She weighs 440 pounds, with 20-foot ears and a curling, 49-foot trunk. Pea-Nut, the high-flying pachyderm, gave me the ride of my life at last year’s QuickChek New Jersey Festival of Ballooning.
At this year’s 32nd edition of the festival, July 25 through 27 at Solberg Airport in Readington, Pea-Nut herself won’t be on hand, but among the 100-plus hot-air balloons you can ride are several special shapes like Pea-Nut, including Jewel the Hummingbird, three different Hear No Evil, See No Evil, Speak No Evil monkeys, an Angry Bird, a panda, the PNC Bank American flag and the QuickChek Flighthouse—a lighthouse-shaped balloon.
Last year, a friend and I watched as ground crews first blew air into the balloons with a high-powered fan, then heated the air with the propane burner mounted above each gondola. Across the 80-acre site, food and beverage vendors, carnival games and rides were in high gear, and live music poured out of tents.
Liftoffs are scheduled when the wind is typically calmest, either just after sunrise or just before sunset. My friend and I took a sunset flight. As we waited for Pea-Nut’s legs and trunk to inflate, pilot Scott Saxton explained that the special-shape balloons are prone to spinning and can fly only short distances. After a safety briefing, he pointed out a field a few acres away, where other special-shape balloons were touching down. Clambering into Pea-Nut’s wicker basket, we immediately found ourselves in tight quarters, barely big enough for us and pilot Saxton.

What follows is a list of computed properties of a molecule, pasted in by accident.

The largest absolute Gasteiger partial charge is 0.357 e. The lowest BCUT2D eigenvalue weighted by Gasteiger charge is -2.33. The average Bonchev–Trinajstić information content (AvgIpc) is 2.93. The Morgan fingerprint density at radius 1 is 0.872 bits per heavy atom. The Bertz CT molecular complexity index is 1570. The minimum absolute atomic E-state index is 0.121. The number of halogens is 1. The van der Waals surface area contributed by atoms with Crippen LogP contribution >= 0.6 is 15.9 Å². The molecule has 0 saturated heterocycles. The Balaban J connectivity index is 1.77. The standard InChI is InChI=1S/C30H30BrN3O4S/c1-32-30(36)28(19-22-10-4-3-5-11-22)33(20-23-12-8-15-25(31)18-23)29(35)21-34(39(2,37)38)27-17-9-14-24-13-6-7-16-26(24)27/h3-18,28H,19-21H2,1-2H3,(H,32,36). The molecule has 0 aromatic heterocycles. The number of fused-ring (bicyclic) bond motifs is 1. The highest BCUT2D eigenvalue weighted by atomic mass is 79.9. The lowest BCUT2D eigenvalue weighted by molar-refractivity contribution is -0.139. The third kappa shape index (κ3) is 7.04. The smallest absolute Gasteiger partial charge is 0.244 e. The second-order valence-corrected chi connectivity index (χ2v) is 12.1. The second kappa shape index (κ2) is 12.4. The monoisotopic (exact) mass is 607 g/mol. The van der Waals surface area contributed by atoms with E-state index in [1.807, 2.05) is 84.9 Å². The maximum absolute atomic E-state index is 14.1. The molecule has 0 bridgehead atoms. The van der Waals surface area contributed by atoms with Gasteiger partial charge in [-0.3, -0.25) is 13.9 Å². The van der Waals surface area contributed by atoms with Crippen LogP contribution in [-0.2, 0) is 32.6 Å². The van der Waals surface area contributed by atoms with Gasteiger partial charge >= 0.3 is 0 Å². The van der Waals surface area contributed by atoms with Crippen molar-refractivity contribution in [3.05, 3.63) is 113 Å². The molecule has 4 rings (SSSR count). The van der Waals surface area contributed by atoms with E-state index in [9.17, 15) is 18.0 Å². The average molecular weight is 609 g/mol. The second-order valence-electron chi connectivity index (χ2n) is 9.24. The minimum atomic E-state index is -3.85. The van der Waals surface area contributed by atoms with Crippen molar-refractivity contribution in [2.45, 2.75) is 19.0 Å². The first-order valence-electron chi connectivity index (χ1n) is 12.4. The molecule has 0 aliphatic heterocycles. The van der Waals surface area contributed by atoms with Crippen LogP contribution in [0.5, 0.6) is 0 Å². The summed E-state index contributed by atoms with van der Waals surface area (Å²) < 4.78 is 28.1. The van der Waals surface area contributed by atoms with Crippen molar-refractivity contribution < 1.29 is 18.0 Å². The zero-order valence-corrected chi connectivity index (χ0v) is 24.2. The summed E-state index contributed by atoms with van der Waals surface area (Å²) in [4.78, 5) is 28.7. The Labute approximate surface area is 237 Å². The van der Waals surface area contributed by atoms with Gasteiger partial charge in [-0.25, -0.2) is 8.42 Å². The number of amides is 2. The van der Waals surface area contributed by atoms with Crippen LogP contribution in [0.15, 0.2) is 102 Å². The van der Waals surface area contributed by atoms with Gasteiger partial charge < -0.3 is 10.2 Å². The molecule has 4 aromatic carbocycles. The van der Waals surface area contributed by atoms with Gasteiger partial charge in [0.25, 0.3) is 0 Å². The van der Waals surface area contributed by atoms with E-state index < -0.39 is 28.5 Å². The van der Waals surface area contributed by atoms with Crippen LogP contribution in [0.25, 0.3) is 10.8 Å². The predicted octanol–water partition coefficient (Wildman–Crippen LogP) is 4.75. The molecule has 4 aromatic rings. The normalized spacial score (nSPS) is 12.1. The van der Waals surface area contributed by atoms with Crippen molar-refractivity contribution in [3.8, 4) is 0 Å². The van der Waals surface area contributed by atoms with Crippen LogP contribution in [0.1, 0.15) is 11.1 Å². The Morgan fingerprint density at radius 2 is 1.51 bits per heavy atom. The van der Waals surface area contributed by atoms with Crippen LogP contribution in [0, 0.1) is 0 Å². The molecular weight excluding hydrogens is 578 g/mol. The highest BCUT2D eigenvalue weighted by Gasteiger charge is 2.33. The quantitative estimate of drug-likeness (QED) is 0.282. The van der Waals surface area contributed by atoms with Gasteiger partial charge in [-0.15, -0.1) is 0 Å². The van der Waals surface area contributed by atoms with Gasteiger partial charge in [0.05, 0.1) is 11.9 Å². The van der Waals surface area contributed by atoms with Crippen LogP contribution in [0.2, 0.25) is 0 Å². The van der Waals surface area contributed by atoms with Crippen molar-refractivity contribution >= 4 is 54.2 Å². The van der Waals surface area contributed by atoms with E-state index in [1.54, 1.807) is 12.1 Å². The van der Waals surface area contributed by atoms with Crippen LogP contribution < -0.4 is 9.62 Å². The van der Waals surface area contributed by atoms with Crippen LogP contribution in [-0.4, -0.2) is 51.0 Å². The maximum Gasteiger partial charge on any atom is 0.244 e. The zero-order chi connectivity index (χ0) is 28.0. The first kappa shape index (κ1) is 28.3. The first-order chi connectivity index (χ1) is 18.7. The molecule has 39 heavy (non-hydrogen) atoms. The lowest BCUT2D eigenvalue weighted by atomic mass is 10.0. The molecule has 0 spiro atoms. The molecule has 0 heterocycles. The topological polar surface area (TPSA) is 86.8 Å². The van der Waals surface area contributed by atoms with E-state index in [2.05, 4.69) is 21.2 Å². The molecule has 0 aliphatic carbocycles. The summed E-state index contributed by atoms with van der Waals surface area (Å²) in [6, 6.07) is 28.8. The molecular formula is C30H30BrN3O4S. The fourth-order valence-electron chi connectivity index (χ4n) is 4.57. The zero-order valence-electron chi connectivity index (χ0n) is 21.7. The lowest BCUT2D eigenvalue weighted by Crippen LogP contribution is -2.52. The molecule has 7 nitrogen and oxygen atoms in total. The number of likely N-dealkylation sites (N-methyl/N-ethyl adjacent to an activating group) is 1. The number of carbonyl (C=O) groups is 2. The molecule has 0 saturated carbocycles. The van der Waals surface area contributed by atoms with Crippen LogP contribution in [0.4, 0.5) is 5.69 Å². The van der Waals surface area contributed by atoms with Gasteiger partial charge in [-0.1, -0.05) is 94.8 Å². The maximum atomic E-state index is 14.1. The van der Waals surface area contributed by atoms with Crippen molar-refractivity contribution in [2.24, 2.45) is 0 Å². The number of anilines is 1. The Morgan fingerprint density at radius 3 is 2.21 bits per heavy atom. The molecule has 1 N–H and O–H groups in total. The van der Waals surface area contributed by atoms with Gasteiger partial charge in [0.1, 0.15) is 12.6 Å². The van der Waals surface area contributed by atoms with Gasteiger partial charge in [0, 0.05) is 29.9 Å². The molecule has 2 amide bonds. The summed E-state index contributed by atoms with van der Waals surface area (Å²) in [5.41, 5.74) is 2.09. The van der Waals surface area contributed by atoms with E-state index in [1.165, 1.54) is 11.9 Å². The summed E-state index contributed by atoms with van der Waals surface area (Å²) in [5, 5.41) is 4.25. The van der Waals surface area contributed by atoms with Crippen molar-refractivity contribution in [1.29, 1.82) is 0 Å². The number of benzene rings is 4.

The crew untied the anchors. We started to rise, heat radiating over us from the burner just above our heads. Saxton kept adjusting the hissing flame. We rose above the festival grounds with unexpected speed, enjoying the rare birds-eye view. In the distance, a crew was preparing the main stage for a band. The aroma of frying funnel cake wafted up from the ground. We moved smoothly, responding to the shifting breezes. As predicted, the balloon spun—an experience not recommended for those prone to motion sickness.
Suddenly we began our descent. “Unlock your knees!” Saxton commanded. “Brace for landing!” Squatting like a frog, I grabbed the basket’s sides and screamed. The basket hit the ground, bounced and tipped over, dragging us to a sideways stop with help from a ground crew. We crawled out into high grass full of chirping crickets. Brushing ourselves off, we set out for beers, pulled-pork sliders and live rock music.